A couple of months ago, I was driving in my car and reflecting on how frustrated I had become with feeling like everyone else (which is so not true) has trust funds or an inheritance, or their kids’ college paid for by their wealthy extended family.  I recognized on that drive that I had been complaining about it a lot to anyone that would listen to me.  It got to the point where I was tired of hearing myself talk about it.

Tired of hearing myself talk about it?!  That’s a problem.

As I continued to drive down University Blvd, I realized that I was owning and operating from a victim mentality.  Poor me, it’s not fair, why isn’t this my story, why have we had to work for everything, where is our family legacy.

Typing this out makes me want to find the nearest coffee table and hide under it right away!  But I’m not going to do that.  I’m choosing to be fully known and sit in it.

Something shifted in me and I came to realize that I had a choice to make – I could keep complaining and wishing that the generations before me had done it differently.  OR – I could stand up, straighten my self up, and get to work.

I’m doing the latter – being proactive to do what needs to be done to plan for our future.  Getting real about what it’s going to take.  Taking my head out of the sand.  It feels empowering to take ownership.

And I want to caution you – just because we take ownership and tweak things to do it differently doesn’t mean we can’t feel the feels.  It’s important to recognize that we might feel disappointed or overwhelmed or defeated.

Acknowledge it.  Validate it.  And then ask yourself what your choices are and what you can do to turn the tide.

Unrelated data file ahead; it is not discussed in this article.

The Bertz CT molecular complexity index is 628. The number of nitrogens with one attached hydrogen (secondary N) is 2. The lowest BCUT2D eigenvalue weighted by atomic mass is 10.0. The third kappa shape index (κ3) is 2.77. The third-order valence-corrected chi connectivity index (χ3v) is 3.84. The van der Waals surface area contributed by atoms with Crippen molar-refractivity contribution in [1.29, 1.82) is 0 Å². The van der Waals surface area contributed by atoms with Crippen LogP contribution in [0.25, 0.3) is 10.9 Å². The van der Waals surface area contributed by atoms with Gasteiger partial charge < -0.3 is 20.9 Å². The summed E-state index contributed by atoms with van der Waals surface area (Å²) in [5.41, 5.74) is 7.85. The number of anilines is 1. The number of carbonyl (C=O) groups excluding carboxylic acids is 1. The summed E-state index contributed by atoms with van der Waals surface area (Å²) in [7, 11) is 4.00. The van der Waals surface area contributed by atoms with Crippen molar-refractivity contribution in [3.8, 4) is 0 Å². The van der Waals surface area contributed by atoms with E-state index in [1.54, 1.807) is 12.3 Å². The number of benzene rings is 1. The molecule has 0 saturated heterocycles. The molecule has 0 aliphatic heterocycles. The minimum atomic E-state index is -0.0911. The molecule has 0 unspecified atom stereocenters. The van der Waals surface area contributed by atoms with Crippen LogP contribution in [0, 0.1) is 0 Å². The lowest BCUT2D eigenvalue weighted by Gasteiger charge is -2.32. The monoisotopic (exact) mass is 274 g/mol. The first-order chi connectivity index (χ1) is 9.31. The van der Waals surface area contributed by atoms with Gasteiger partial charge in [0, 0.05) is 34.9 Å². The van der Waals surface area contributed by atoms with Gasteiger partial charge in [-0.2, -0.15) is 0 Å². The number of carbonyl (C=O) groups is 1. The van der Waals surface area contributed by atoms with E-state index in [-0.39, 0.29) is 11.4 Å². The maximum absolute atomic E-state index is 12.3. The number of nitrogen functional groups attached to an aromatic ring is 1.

Is there an area where you feel like you have a victim mentality?  If so, what might it look like to shift from a posture of powerlessness to one of power?

Girls – we have agency to look at our situations, get honest about where we are, and then figure out the small steps we can take to do things differently.  I believe that as we do this – we are able to move toward confidence.

#5 – Connection

Y’all know I couldn’t land this plane without looping back to connection.  Because this is the wellspring of life. (And also why we are supposed to guard our hearts.)

Connecting with God, connecting with ourselves and connecting with others is at the heart of our journeys.  We could spin our wheels doing all these other things but if we aren’t working on community and connection – we’ve completely missed the point.

There is something so tangible and so magical about being fully known with others and then with ourselves – that can help bolster our confidence in ways that we never even imagined.